Of Royalty, Legends & Lore
Whether it’s decadent desserts, rich curries, or lipsmacking snacks, it’s no secret that India has given the world some of its most iconic foods. While the taste of a dish is left to the chef’s genius, what also adds to its flavour is its winding history through time. Every dish, you see, is the result of a story.
And today we bring you 10 such fascinating stories that have not just stood the test of time but have found love in palates across the globe.
10. Curry and its trip through time
From dhansak and korma to rogan josh, kuzhambu and vindaloo, curries … » More …Read Story
Cordova Bay dig reveals signs of thriving First Nations village
Signs of a once-thriving village of the W̱SÁNEĆ peoples are emerging at Agate Lane Park in Cordova Bay.
It’s 8 a.m. and a cool breeze flows through a tiny park in Cordova Bay where Roger Charlie is digging into his ancestors’ past. He is lying flat on the ground on the edge of a hole. Layers of soil reveal ash and fire-cracked rocks, shells and animal bones — and a large piece of elk antler that Charlie believes might have been used as a tool to move hot rocks in a cooking pit.
Charlie can envision people around a cooking hearth sharing salmon and … » More …Read Story
Student archaeologists dig around former Cannon Beach school
City checking for cultural artifacts
Archaeology students from Portland State University and Washington State University Vancouver are exploring around NeCus’ Park before construction begins on a renovation of the former Cannon Beach Elementary School.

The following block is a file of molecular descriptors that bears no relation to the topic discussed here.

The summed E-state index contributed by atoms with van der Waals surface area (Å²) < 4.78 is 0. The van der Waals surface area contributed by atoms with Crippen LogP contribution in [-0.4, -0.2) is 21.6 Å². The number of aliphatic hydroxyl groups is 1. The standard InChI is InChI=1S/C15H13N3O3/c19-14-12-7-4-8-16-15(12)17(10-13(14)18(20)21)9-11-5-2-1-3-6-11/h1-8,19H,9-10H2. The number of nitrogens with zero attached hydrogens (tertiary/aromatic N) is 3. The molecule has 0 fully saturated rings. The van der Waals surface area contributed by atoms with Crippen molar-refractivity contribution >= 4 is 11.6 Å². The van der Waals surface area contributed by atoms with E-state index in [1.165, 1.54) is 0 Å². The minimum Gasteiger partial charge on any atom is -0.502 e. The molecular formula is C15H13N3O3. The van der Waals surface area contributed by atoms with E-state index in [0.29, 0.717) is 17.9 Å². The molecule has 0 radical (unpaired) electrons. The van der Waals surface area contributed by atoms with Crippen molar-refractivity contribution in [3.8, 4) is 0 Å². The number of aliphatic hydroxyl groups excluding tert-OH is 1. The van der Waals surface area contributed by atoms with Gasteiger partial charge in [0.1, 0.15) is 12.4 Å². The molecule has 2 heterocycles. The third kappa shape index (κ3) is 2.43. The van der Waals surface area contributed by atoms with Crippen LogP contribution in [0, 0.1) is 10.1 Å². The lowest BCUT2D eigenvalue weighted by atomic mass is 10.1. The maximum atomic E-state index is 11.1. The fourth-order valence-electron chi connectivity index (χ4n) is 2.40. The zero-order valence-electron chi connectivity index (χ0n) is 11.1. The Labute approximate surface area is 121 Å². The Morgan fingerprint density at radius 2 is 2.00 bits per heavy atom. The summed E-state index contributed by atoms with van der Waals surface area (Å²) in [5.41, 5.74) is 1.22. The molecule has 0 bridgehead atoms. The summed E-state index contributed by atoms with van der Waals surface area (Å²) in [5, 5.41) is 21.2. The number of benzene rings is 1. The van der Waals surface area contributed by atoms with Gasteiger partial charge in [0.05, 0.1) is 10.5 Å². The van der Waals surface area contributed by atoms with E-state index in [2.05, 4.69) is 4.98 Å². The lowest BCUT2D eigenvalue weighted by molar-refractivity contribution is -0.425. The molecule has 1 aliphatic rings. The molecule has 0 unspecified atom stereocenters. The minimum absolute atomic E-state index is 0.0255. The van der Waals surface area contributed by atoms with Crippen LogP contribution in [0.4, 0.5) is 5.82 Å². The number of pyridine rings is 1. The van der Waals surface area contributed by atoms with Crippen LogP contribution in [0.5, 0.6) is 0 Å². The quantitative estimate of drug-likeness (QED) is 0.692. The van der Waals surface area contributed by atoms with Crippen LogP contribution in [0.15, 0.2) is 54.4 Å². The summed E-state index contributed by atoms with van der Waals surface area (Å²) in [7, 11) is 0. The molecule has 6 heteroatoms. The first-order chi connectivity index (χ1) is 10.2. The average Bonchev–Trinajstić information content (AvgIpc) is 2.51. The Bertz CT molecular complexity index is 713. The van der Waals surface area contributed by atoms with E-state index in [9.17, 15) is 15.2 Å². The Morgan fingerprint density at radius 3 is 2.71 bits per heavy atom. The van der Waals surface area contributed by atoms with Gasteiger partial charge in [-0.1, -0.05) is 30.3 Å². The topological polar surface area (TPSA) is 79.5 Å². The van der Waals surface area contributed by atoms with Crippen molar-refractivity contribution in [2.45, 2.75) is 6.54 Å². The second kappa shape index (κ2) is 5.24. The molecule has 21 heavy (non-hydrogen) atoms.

In early July, the city brought in about a dozen students from the long-running Public Archaeology Field School typically held at Lewis and Clark National Historical Park. Their work will help ensure that significant cultural deposits will not be disrupted by construction, Katie Wynia, the site’s field director, said.
“This could be done by a professional company that does archaeology, but it’s been a great partnership with the park and … » More …Read Story
Kalispel Tribe partners with WSU researchers on 5,000-year-old archeological dig
The Kalispel Tribe is collaborating with Washington State University researchers on a 5,000-year-old archeological dig.
Ancient Tribal earth ovens are being excavated as part of the first archeological project ever made public by the Kalispel Tribe of Indians, said WSU researchers in a news release on Tuesday. The ovens were built long before the Egyptian pyramids.
The excavation will happen on June 5 near Newport with WSU archeologists. Attendees will see uncovered artifacts at the site and learn more about the history of the Kalispel Tribe’s indigenous food systems.
The artifacts are being carefully removed from the ground to make room for essential housing for the … » More …Read Story
Gilman scholarship students heading abroad
Four WSU CAS undergraduates recently received the Benjamin A. Gilman Scholarship toward study abroad programs of their choice. Cougs will use the funding to study in Taiwan, Italy, Kenya, and Japan.
“The Gilman scholarship is a federally funded initiative and the top study abroad award in higher education,” said Tiffany Prizzi, senior advisor in International Programs-Global Learning. “Besides looking great on a resume, this award is an open door to international opportunities and consideration for post-graduate awards, such as the Fulbright and Rhodes scholarships.
Students receiving the award, their year in school, their major, and their intended study abroad destination are Ryan Lewis, senior, Anthropology … » More …Read Story